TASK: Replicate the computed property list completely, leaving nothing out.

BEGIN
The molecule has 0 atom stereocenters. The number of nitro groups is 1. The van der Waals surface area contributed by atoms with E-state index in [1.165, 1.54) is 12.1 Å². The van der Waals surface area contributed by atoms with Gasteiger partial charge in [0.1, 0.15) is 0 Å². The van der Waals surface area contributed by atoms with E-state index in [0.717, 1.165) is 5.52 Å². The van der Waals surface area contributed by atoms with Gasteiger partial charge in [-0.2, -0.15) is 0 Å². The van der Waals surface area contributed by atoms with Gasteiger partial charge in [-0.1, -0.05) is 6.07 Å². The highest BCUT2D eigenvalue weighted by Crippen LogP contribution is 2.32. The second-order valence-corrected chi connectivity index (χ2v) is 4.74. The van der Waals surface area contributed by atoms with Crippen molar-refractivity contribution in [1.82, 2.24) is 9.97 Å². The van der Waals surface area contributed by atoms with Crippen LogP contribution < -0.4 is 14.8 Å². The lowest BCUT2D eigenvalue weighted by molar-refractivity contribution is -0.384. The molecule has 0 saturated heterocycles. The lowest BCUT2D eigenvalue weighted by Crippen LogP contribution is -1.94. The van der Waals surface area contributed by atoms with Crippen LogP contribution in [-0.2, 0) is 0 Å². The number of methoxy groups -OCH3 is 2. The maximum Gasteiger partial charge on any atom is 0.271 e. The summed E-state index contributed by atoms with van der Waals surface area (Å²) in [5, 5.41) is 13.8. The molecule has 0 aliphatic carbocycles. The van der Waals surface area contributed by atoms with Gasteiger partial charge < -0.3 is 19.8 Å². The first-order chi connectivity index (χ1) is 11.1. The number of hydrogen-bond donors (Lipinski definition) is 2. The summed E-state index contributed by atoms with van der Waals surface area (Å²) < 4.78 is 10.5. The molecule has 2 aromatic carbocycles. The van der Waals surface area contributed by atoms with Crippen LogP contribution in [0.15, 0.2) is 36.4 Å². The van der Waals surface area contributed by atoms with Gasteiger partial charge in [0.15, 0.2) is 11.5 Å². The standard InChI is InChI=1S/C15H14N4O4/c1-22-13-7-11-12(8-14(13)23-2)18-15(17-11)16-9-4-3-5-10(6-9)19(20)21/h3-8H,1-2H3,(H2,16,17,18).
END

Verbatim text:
The molecule has 0 atom stereocenters. The number of nitro groups is 1. The van der Waals surface area contributed by atoms with E-state index in [1.165, 1.54) is 12.1 Å². The van der Waals surface area contributed by atoms with Gasteiger partial charge in [0.1, 0.15) is 0 Å². The van der Waals surface area contributed by atoms with E-state index in [0.717, 1.165) is 5.52 Å². The van der Waals surface area contributed by atoms with Gasteiger partial charge in [-0.2, -0.15) is 0 Å². The van der Waals surface area contributed by atoms with Gasteiger partial charge in [-0.1, -0.05) is 6.07 Å². The highest BCUT2D eigenvalue weighted by Crippen LogP contribution is 2.32. The second-order valence-corrected chi connectivity index (χ2v) is 4.74. The van der Waals surface area contributed by atoms with Crippen molar-refractivity contribution in [1.82, 2.24) is 9.97 Å². The van der Waals surface area contributed by atoms with Crippen LogP contribution < -0.4 is 14.8 Å². The lowest BCUT2D eigenvalue weighted by molar-refractivity contribution is -0.384. The molecule has 0 saturated heterocycles. The lowest BCUT2D eigenvalue weighted by Crippen LogP contribution is -1.94. The van der Waals surface area contributed by atoms with Crippen LogP contribution in [-0.2, 0) is 0 Å². The number of methoxy groups -OCH3 is 2. The maximum Gasteiger partial charge on any atom is 0.271 e. The summed E-state index contributed by atoms with van der Waals surface area (Å²) in [5, 5.41) is 13.8. The molecule has 0 aliphatic carbocycles. The van der Waals surface area contributed by atoms with Gasteiger partial charge < -0.3 is 19.8 Å². The first-order chi connectivity index (χ1) is 11.1. The number of hydrogen-bond donors (Lipinski definition) is 2. The summed E-state index contributed by atoms with van der Waals surface area (Å²) < 4.78 is 10.5. The molecule has 2 aromatic carbocycles. The van der Waals surface area contributed by atoms with Crippen LogP contribution in [0.15, 0.2) is 36.4 Å². The van der Waals surface area contributed by atoms with Gasteiger partial charge in [0.15, 0.2) is 11.5 Å². The standard InChI is InChI=1S/C15H14N4O4/c1-22-13-7-11-12(8-14(13)23-2)18-15(17-11)16-9-4-3-5-10(6-9)19(20)21/h3-8H,1-2H3,(H2,16,17,18).